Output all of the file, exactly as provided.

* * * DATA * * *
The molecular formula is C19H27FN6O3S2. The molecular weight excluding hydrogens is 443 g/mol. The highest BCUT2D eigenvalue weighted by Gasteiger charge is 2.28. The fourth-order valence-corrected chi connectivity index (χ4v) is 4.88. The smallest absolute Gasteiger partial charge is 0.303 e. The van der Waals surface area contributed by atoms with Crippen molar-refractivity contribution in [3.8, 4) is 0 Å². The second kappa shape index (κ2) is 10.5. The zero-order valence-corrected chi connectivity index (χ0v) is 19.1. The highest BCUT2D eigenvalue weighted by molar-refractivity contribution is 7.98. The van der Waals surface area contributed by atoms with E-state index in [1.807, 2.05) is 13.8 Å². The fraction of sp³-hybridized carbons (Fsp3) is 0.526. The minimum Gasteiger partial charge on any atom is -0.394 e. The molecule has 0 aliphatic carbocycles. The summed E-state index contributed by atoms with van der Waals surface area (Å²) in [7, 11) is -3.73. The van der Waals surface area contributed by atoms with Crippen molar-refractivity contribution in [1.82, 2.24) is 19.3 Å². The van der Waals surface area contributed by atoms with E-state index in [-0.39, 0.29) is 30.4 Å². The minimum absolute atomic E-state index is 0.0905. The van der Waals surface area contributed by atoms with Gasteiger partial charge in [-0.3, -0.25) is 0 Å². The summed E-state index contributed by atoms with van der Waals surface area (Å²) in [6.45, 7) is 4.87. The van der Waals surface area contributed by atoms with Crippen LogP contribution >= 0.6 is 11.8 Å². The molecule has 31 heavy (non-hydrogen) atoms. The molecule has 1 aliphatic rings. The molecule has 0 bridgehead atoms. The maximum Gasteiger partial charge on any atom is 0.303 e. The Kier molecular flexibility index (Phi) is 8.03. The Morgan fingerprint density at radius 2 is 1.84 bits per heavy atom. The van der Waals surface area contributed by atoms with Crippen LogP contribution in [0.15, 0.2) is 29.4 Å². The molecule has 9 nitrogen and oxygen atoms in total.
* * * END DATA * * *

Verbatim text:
The molecular formula is C19H27FN6O3S2. The molecular weight excluding hydrogens is 443 g/mol. The highest BCUT2D eigenvalue weighted by Gasteiger charge is 2.28. The fourth-order valence-corrected chi connectivity index (χ4v) is 4.88. The smallest absolute Gasteiger partial charge is 0.303 e. The van der Waals surface area contributed by atoms with Crippen molar-refractivity contribution in [3.8, 4) is 0 Å². The second kappa shape index (κ2) is 10.5. The zero-order valence-corrected chi connectivity index (χ0v) is 19.1. The highest BCUT2D eigenvalue weighted by molar-refractivity contribution is 7.98. The van der Waals surface area contributed by atoms with E-state index in [1.807, 2.05) is 13.8 Å². The fraction of sp³-hybridized carbons (Fsp3) is 0.526. The minimum Gasteiger partial charge on any atom is -0.394 e. The molecule has 0 aliphatic carbocycles. The summed E-state index contributed by atoms with van der Waals surface area (Å²) in [7, 11) is -3.73. The van der Waals surface area contributed by atoms with Crippen molar-refractivity contribution in [1.82, 2.24) is 19.3 Å². The van der Waals surface area contributed by atoms with E-state index in [-0.39, 0.29) is 30.4 Å². The minimum absolute atomic E-state index is 0.0905. The van der Waals surface area contributed by atoms with Gasteiger partial charge in [-0.3, -0.25) is 0 Å². The summed E-state index contributed by atoms with van der Waals surface area (Å²) in [6.45, 7) is 4.87. The van der Waals surface area contributed by atoms with Crippen LogP contribution >= 0.6 is 11.8 Å². The molecule has 31 heavy (non-hydrogen) atoms. The molecule has 1 aliphatic rings. The molecule has 0 bridgehead atoms. The maximum Gasteiger partial charge on any atom is 0.303 e. The Kier molecular flexibility index (Phi) is 8.03. The Morgan fingerprint density at radius 2 is 1.84 bits per heavy atom. The van der Waals surface area contributed by atoms with Crippen LogP contribution in [0.15, 0.2) is 29.4 Å². The molecule has 9 nitrogen and oxygen atoms in total.